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REVIEW: Sigma fp

SIGMA FP FULL-FRAME MIRRORLESS INTERCHANGEABLE: An ultra-small full-frame camera with a modular body design that can be customised with accessories to suit stills shooting and/or professional video recording. Sigma describes the fp as ‘casual enough to take anywhere, anytime and high-spec enough for serious photo shooting’ and, with the wide range of compatible lenses, that has a ring of truth. But it appears to be targeted primarily at cinematographers, rather than stills photographers because it supports a wider range of options and formats than comparable cameras from Nikon, Panasonic and Sony.
RRP: $2999.
Sigma fp
Sigma is promoting its new fp camera as ‘the world’s smallest and lightest full-frame mirrorless digital camera’. Weighing only 370 grams, its ‘soap bar’ styled, die-cast aluminium body can fit comfortably into a pocket but has a mount that takes the latest L-Mount lenses. The camera is supplied with the HU-11 hot shoe unit, which attaches to the left side panel with a large mounting screw. These screws are used for all other fittings and they have a deep slot on top that fits a 5-cent piece, making them easy to attach and remove.

Optional Sigma accessories include the LVF-11 viewfinder, BG II base grip and BPL-11 base plate, CR-41 cable release, CN-21 DC connector, BC-71 battery charger, SAC-7P AC adapter, EF-630 electronic flash and MC-21 mount converter. Users can also choose from 14 dedicated L-Mount lenses as well as 13 cine lenses and 29 DSLR lens, which can be attached via mount converters.

The fp can be set up for professional movie recording with 4K UHD recording as well as being the first to support external recording in 12-bit CinemaDNG format. It is also compatible with most popular cinema camera interfaces allowing users to add lenses, external solid-state drives, gimbals and accessory cages as well as the Blackmagic Video Assist 4K portable recorder, Timecode Systems UltraSync ONE time code generator and the IDX A-E2EOSC external battery to extend recording capabilities.

Sadly, the fp lacks in-built stabilisation; its electronic stabilisation only works when recording in MOV mode and there are no Log profiles. The AF system is contrast-based and not particularly fast, especially in Cine mode. And while anamorphic shooting is available, there’s no facility for ‘de-squeezing’ footage for viewing it on the camera.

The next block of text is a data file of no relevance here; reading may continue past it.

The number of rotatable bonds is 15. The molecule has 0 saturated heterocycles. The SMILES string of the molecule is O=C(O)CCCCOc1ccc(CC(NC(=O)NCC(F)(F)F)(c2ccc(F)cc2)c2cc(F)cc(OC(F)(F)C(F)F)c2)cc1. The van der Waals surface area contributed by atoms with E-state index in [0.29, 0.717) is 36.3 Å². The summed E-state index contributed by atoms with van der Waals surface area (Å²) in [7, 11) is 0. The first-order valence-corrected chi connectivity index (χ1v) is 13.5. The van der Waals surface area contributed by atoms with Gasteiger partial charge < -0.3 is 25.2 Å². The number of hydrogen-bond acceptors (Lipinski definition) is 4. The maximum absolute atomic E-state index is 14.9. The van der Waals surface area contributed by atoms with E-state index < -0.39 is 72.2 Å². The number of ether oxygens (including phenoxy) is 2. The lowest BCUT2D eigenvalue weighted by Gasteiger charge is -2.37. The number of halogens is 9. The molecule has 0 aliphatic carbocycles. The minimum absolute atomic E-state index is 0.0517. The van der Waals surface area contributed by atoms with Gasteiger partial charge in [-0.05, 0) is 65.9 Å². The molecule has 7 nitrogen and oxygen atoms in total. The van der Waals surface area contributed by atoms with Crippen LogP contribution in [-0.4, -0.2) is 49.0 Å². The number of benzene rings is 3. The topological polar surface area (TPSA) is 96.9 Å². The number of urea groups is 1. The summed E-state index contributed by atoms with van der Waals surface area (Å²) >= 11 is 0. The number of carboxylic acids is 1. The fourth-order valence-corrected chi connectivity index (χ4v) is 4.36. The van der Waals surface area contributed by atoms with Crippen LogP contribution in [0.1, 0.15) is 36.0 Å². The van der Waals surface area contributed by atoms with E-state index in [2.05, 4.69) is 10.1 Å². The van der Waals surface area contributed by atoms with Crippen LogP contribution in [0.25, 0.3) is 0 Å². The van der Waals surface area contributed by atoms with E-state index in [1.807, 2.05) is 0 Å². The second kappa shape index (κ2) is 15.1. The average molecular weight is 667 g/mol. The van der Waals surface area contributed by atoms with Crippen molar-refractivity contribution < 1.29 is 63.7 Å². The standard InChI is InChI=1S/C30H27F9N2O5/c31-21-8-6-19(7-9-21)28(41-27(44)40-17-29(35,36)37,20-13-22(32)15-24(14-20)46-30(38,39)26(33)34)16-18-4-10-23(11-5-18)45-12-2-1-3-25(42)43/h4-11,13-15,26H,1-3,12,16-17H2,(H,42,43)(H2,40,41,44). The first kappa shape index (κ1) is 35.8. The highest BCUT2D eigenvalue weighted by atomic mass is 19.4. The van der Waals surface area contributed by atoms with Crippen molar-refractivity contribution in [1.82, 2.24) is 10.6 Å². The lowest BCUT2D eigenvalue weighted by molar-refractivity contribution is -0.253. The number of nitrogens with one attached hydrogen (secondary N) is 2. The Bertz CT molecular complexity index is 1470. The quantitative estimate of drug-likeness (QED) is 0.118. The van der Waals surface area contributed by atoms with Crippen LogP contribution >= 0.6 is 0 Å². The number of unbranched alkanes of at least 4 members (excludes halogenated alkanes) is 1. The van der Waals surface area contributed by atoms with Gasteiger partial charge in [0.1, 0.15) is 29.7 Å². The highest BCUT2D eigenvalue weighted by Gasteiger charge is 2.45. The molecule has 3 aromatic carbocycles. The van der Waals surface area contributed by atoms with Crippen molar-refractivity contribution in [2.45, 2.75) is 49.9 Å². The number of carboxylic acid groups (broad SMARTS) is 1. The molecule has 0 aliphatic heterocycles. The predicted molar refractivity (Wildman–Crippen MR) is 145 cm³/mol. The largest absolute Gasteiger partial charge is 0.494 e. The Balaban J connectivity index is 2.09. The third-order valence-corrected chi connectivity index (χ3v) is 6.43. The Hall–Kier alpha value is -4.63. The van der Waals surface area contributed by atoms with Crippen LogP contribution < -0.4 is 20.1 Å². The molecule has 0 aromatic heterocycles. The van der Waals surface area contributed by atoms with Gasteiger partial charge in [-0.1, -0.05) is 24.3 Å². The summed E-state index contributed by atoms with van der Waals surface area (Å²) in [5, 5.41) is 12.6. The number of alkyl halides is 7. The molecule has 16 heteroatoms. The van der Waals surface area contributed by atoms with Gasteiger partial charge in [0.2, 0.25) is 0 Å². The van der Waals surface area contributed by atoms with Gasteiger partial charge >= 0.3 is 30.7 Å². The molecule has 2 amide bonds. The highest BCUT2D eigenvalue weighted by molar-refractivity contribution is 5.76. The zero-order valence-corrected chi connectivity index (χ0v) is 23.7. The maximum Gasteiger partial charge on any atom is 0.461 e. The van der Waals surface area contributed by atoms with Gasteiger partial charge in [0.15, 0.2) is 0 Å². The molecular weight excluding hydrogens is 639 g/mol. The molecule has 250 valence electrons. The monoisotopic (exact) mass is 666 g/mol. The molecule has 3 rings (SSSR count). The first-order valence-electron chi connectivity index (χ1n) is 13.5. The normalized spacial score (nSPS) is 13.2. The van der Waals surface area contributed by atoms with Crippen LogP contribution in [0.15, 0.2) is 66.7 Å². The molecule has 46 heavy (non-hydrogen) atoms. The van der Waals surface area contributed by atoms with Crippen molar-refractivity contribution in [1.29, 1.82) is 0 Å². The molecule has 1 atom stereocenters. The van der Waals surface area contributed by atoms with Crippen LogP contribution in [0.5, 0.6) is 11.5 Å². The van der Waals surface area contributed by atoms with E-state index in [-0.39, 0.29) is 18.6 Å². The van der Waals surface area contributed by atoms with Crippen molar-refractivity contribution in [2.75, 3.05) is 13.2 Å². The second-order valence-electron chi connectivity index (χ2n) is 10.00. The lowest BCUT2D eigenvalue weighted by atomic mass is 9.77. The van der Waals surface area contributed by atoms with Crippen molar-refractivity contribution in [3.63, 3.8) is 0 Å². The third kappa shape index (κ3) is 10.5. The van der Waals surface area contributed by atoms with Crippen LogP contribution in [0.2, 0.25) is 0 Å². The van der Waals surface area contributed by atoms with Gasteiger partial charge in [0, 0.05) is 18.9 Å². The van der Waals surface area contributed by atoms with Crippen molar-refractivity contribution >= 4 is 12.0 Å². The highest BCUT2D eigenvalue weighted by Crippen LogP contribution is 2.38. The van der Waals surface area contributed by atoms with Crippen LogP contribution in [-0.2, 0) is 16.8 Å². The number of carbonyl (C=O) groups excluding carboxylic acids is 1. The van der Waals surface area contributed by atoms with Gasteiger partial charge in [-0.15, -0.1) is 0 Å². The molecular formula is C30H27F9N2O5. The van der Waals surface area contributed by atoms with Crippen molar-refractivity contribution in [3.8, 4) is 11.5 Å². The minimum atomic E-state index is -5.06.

Sigma fp long lens
This picture shows the Sigma fp camera (outlined in red) fitted with the 70-200mm f/2.8 DG OS HSM | Sports lens, MC-21 mount converter, HG-11 hand grip, LVF-11 viewfinder and BPL-11 base plate. (Source: Sigma.)

On the plus side, for stills shooting, the fp supports DNG.RAW recording and the resulting files are excellent with a wide dynamic range and good colour accuracy. Of the optional accessories, the LVF-11 is the most worthwhile and essential when shooting outdoors in bright conditions (when the LCD screen is virtually unreadable). It’s not as compact or flexible as electronic viewfinders, and adds 275 grams to the overall weight of the camera. But it provides a remarkably clear view of the screen with 2.5x magnification and a dioptre-adjustable eyepiece that is comfortable to use when wearing glasses.
Purchasing points:
Sigma fp 45mm lens1. The 35.9 x 25.3mm back-illuminated Bayer CMOS sensor delivers an effective resolution of 24.6 megapixels, which is optimised by having no low-pass filter to compromise acuity.
2. The Sigma fp’s body is made from die-cast aluminium with a textured surface to provide a non-slip grip. Dust- and splash-proof sealing has been applied to a total of 42 points to enable the camera to be used in challenging conditions when fitted with a dust- and splash-proof lens.
3. A simple slider switch provides easy switching between the Stills and Cine modes. A large heat sink is mounted between the monitor and camera body to dissipate heat, particularly during long movie recordings.
4. Still photos are recorded with a native 3:2 aspect ratio but aspect ratios of 4:3, 5:4, 16:9, 7:6, 1:1, 21:9 are also available.
5. The shutter is electronically driven, which provides plenty of flexibility in both Stills and Cine modes. Burst shooting at up to 18 fps, although the buffer capacity is limited to 12 frames for large, high-resolution JPEGs or 24 frames with small, low-resolution files.
Sigma fp top6. Interesting in-camera functions include a Fill Light that can brighten shadowed areas without altering highlights. Adjustments across a range of +/-5 steps are available. Separate adjustments are available for the tone control and colour mode menus. The Tone button allows users to adjust the tone curve on the monitor screen while the Colour button provides adjustments across 11 levels, from -5 to +5.
7. HDR shooting takes advantage of the electronic shutter, capturing multiple frames at different exposures (3 frames for still photography and 2 frames for video). These are combined in the camera to produce an image or video with an expanded dynamic range. (This function will become available in Cine mode through a future firmware update.)
8. Interval timer recording enables users to record time-lapse movies at resolutions up to 4K quality. Intervals can be set between one second and 60 minutes and the number of shots can range from 2 to 99, with unlimited recording also available. A Cinemagraph function, which records GIF animations, will be added via a future firmware update.
9. Special video functions include shutter angle and waveform displays for exposure and colour information, focus peaking and zebra patterns. The fp also includes a Director’s Viewfinder function that can simulate different angles of view and how an image looks, on cinema cameras. It supports leading models from all major cinema camera manufacturers, including Arri, RED and Sony.
– Margaret Brown

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